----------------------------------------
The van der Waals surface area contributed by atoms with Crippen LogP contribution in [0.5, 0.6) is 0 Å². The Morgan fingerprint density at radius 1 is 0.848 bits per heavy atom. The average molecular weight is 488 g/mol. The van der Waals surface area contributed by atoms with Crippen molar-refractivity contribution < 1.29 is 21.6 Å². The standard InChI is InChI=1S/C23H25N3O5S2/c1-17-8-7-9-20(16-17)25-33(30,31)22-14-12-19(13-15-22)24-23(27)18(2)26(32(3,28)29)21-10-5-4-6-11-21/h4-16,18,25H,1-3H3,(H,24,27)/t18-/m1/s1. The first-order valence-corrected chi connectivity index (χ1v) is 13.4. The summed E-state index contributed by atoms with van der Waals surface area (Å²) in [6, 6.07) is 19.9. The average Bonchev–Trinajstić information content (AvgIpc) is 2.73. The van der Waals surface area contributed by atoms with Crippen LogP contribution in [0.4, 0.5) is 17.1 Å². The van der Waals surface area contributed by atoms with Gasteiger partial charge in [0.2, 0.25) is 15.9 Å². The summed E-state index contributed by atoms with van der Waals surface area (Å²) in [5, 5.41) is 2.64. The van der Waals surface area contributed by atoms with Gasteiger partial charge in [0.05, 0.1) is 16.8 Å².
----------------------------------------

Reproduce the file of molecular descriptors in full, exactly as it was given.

The van der Waals surface area contributed by atoms with Crippen LogP contribution in [0.5, 0.6) is 0 Å². The Morgan fingerprint density at radius 1 is 0.848 bits per heavy atom. The average molecular weight is 488 g/mol. The van der Waals surface area contributed by atoms with Crippen molar-refractivity contribution < 1.29 is 21.6 Å². The standard InChI is InChI=1S/C23H25N3O5S2/c1-17-8-7-9-20(16-17)25-33(30,31)22-14-12-19(13-15-22)24-23(27)18(2)26(32(3,28)29)21-10-5-4-6-11-21/h4-16,18,25H,1-3H3,(H,24,27)/t18-/m1/s1. The first-order valence-corrected chi connectivity index (χ1v) is 13.4. The summed E-state index contributed by atoms with van der Waals surface area (Å²) in [6, 6.07) is 19.9. The average Bonchev–Trinajstić information content (AvgIpc) is 2.73. The van der Waals surface area contributed by atoms with Crippen LogP contribution in [0.4, 0.5) is 17.1 Å². The van der Waals surface area contributed by atoms with Gasteiger partial charge in [0.2, 0.25) is 15.9 Å². The summed E-state index contributed by atoms with van der Waals surface area (Å²) in [5, 5.41) is 2.64. The van der Waals surface area contributed by atoms with Gasteiger partial charge in [0.05, 0.1) is 16.8 Å².